Call of Cthulhu trophy, made by Marion Anderson for Arcanacon VII (Melbourne, 1989)

Call of Cthulhu trophy with Elder Sign brand, made by Marion Anderson for Arcanacon VII (Melbourne, 1989)

Our play testers are tainted, in any event. Not morally, but they know they are play testing Horror on the Orient Express, so they are the most diligent, focused, fantastic set of players you could ask for; they take their job seriously, so they are very attentive to all clues. I wish you the same luck with whoever you run the campaign for (Rule One: No smartphones in the 1920s), but suggest you contract with them before you start. If everyone pays attention, stays in character and takes the game seriously, it is better by a margin of strange aeons.

It’s a heady brew: the combination of such great players, such detailed material, the worldwide support of gamer investors and the thrill of an engaging and deep creative project. This is turning out to be one of the best campaigns I’ve ever run. I hope it is the same for you.

Oh, and a postscript: While my players in Melbourne Australia were in Constantinople 1204, at that exact hour on the other side of the planet, Oscar Rios’s players in New York were in Vinkovci 1923. Two Keepers, two groups, two cities, two Cthulhu eras, but the same campaign. That felt good.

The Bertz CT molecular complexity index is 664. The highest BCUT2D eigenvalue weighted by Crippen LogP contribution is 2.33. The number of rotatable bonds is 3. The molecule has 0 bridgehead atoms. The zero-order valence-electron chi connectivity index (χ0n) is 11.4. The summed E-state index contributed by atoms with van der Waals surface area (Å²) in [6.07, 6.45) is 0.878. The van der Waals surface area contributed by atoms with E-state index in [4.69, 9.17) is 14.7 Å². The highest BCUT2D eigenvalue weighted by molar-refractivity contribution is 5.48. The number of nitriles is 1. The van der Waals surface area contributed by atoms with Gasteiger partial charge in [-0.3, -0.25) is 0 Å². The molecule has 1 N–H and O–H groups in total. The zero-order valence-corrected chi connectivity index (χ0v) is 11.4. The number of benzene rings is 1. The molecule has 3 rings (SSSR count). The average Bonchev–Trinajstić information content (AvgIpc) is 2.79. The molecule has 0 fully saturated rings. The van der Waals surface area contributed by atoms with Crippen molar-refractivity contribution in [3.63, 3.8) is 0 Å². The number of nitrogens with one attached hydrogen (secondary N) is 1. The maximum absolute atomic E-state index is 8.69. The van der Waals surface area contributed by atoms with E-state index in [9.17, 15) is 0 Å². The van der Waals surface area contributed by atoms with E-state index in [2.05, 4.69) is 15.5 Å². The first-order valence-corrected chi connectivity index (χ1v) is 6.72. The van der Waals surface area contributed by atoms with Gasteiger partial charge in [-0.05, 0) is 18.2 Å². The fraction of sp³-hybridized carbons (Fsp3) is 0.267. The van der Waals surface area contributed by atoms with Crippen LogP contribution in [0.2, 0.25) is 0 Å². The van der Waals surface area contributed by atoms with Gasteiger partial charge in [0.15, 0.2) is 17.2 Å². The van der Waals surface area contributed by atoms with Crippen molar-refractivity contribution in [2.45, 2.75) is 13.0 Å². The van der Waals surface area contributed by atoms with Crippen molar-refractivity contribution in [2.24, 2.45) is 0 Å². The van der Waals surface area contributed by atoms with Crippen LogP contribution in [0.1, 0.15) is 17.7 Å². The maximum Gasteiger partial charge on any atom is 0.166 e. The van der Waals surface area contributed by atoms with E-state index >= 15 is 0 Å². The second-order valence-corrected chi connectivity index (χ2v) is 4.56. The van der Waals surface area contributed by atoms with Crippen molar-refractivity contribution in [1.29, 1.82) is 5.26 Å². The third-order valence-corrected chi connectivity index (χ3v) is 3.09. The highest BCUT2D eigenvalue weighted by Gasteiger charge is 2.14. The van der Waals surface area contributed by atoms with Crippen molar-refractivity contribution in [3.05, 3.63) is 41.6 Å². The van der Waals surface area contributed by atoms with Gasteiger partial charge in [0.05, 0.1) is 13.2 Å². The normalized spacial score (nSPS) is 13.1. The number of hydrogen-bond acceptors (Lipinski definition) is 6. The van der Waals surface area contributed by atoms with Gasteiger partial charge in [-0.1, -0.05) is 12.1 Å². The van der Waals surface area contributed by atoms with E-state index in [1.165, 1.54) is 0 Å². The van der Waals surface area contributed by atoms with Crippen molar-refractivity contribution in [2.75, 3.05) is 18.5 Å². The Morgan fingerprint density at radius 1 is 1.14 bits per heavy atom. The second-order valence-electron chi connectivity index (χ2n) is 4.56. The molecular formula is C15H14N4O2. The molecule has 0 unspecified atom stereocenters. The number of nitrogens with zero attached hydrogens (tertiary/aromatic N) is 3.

vinkovci009

Vinkovci train station. [Source: StareSlike.com]

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Dance of the dead

Dead Can Dance

Dead Can Dance (Palais Theatre, Melbourne 2013)

Last night Penny and I fulfilled a 20 year musical ambition by finally getting to see the remarkable band Dead Can Dance play here in Melbourne. They’re a musical duo, but I have always preferred the ethereal vocal tracks sung by Lisa Gerrard in a language of her own design to the earnest ambient folk songs of Brendan Perry. Hearing Gerrard sing “Now We Are Free” from Gladiator was one of the highlights of my gig-going life; I think the hairs on the back of my neck are still up.

Dead Can Dance have many gothic ambient tracks suitable for roleplaying game sessions. The right music is the secret of my success as a Keeper; it lifts a session well above the ordinary, and players admire any sync between the story and the soundtrack as evidence of your genius (it is in fact luck, although the right playlist helps). Gerrard’s soaring emotional track “Sanvean” is perfect for, say, when the investigators must break the hard wintry ground of Europe 1923 to bury one of their own. (Not that we’re saying that is a certainty. Did we mention we are adding a new Investigator Survival Guide?)